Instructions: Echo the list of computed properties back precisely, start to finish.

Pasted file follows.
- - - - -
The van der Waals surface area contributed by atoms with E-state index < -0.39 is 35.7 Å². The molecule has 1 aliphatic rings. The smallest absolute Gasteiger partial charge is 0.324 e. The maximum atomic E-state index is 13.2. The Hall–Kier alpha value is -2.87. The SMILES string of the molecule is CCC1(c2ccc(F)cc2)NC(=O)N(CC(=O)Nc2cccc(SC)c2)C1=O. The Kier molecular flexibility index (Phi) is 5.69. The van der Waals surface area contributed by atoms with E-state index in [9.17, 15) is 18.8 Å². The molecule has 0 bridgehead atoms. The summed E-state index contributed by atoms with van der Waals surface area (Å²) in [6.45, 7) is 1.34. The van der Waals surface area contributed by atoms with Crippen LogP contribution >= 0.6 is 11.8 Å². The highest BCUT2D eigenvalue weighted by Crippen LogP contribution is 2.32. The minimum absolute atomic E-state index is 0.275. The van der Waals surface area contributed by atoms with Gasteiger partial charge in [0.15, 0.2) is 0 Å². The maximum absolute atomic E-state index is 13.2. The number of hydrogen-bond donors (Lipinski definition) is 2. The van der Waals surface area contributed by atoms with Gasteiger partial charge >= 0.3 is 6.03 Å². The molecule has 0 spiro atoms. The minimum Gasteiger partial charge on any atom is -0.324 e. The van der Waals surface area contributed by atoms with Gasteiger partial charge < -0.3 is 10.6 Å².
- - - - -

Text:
The van der Waals surface area contributed by atoms with E-state index < -0.39 is 35.7 Å². The molecule has 1 aliphatic rings. The smallest absolute Gasteiger partial charge is 0.324 e. The maximum atomic E-state index is 13.2. The Hall–Kier alpha value is -2.87. The SMILES string of the molecule is CCC1(c2ccc(F)cc2)NC(=O)N(CC(=O)Nc2cccc(SC)c2)C1=O. The Kier molecular flexibility index (Phi) is 5.69. The van der Waals surface area contributed by atoms with E-state index in [9.17, 15) is 18.8 Å². The molecule has 0 bridgehead atoms. The summed E-state index contributed by atoms with van der Waals surface area (Å²) in [6.45, 7) is 1.34. The van der Waals surface area contributed by atoms with Crippen LogP contribution >= 0.6 is 11.8 Å². The highest BCUT2D eigenvalue weighted by Crippen LogP contribution is 2.32. The minimum absolute atomic E-state index is 0.275. The van der Waals surface area contributed by atoms with Gasteiger partial charge in [0.15, 0.2) is 0 Å². The maximum absolute atomic E-state index is 13.2. The number of hydrogen-bond donors (Lipinski definition) is 2. The van der Waals surface area contributed by atoms with Gasteiger partial charge >= 0.3 is 6.03 Å². The molecule has 0 spiro atoms. The minimum Gasteiger partial charge on any atom is -0.324 e. The van der Waals surface area contributed by atoms with Gasteiger partial charge < -0.3 is 10.6 Å².